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Winners and losers: biodiversity responses to degradation in Amazonian forests and freshwaters

   School of Biological Sciences

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  Dr Filipe Machado Franca  No more applications being accepted  Funded PhD Project (UK Students Only)

About the Project

The Amazon Forest is one of the Earth’s most important ecosystems: it accounts for c.50% of all remaining rainforests, while housing at least 10% of all known biodiversity on the planet. Understanding how Amazonian ecosystems respond to multiple climatic and local human-driven disturbances is therefore essential to achieve global conservation targets and sustainable goals.

Method: This project relies on a database of biodiversity data from >12,000 forest and freshwater sites across the Brazilian Amazon, which were gathered by an international network of >250 scientists that are part of the Synergize project. The student will link this biodiversity data to land use and land cover maps from the MapBiomas Project ( and information on temperature, rainfall and other environmental conditions to understand the drivers of biodiversity at an unprecedented scale.

Contribution to knowledge and impact: Your PhD research will help elucidate if disturbance-driven changes in biodiversity vary across distinct fauna groups, biogeographic regions, and ecosystems in Amazonia, as well as the post-disturbance trajectory and drivers of forest and freshwater biodiversity. In the late stages of the project, you will also be able to evaluate if local biodiversity changes are scalable to land-use transitions across the Amazonian biome. In doing so, you will produce timely and needed scientific evidence to inform the decision-making within one of Earth’s most hyperdiverse regions.

Keywords: Amazonia, biodiversity, spatial patterns, data analysis, forest degradation.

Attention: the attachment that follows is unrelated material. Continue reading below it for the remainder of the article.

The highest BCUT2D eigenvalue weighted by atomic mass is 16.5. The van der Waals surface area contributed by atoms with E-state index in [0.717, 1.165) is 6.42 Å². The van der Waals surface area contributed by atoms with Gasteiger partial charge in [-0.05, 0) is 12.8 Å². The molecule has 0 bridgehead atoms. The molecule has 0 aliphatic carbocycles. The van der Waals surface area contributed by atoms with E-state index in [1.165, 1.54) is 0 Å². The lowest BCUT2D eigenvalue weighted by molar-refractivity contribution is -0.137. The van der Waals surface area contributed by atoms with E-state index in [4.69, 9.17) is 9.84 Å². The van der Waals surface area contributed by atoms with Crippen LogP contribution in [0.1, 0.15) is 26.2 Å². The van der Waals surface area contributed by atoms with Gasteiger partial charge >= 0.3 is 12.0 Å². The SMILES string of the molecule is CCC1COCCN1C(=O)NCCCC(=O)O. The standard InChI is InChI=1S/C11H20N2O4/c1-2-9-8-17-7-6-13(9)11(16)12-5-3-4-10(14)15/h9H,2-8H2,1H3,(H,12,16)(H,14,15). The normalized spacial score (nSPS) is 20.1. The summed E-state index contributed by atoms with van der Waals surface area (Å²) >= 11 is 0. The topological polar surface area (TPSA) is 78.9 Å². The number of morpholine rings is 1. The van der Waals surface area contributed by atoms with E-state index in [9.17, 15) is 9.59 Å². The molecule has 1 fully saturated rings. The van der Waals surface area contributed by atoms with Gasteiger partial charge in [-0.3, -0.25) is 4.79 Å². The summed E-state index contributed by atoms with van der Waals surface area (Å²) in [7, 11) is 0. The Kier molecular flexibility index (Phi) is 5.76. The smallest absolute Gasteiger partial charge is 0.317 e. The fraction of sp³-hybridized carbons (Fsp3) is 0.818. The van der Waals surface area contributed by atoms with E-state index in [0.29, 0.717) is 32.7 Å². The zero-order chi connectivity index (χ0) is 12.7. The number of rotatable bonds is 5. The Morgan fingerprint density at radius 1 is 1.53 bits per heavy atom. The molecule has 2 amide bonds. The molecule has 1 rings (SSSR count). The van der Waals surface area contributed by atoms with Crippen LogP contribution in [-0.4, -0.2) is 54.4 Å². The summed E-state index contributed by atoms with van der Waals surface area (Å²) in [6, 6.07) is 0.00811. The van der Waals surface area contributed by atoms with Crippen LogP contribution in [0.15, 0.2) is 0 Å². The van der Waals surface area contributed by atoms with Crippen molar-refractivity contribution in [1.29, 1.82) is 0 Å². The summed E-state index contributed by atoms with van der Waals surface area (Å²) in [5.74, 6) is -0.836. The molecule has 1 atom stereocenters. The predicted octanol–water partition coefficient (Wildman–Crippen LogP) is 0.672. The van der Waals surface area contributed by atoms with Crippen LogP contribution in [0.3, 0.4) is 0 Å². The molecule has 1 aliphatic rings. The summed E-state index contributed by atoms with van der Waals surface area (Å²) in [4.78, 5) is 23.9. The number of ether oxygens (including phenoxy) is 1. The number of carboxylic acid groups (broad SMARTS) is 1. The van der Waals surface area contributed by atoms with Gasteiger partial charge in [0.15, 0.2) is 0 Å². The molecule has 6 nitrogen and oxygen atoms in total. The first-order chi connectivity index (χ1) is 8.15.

Funding Notes

This project is available for UK students. Please contact Dr França directly for information about the project and how to apply ([Email Address Removed]). We are keen to recruit a diverse range of students and to ensure our research is open to all. We particularly welcome applications from groups traditionally under-represented in life sciences research. The annual stipend is set at the current UKRI recommendation of £17,668. Tuition fees and research costs are fully supported by the studentship. The studentship also includes allowance for paid sick leave and parental leave, in addition to 5 weeks of paid leave each year.


1. França F, Benkwitt C, Peralta G, Robinson J, Graham N, Tylianakis J, Berenguer E, Lees A, Ferreira J, Louzada J, Barlow, J. 2020. Climatic and local stressor interactions threaten tropical forests and coral reefs. Phil. Trans. of the Royal Society B 375, 1794.
2. Barlow J, França F, Gardner T, Hicks C, Lennox G, Berenguer E, Castello L, Economo E, Ferreira J, Guénard B, Leal C, Isaac V, Lees A, Paar C, Wilson S, Young P, Graham N. 2018. The future of hyperdiverse tropical ecosystems. Nature 559, 517-526.

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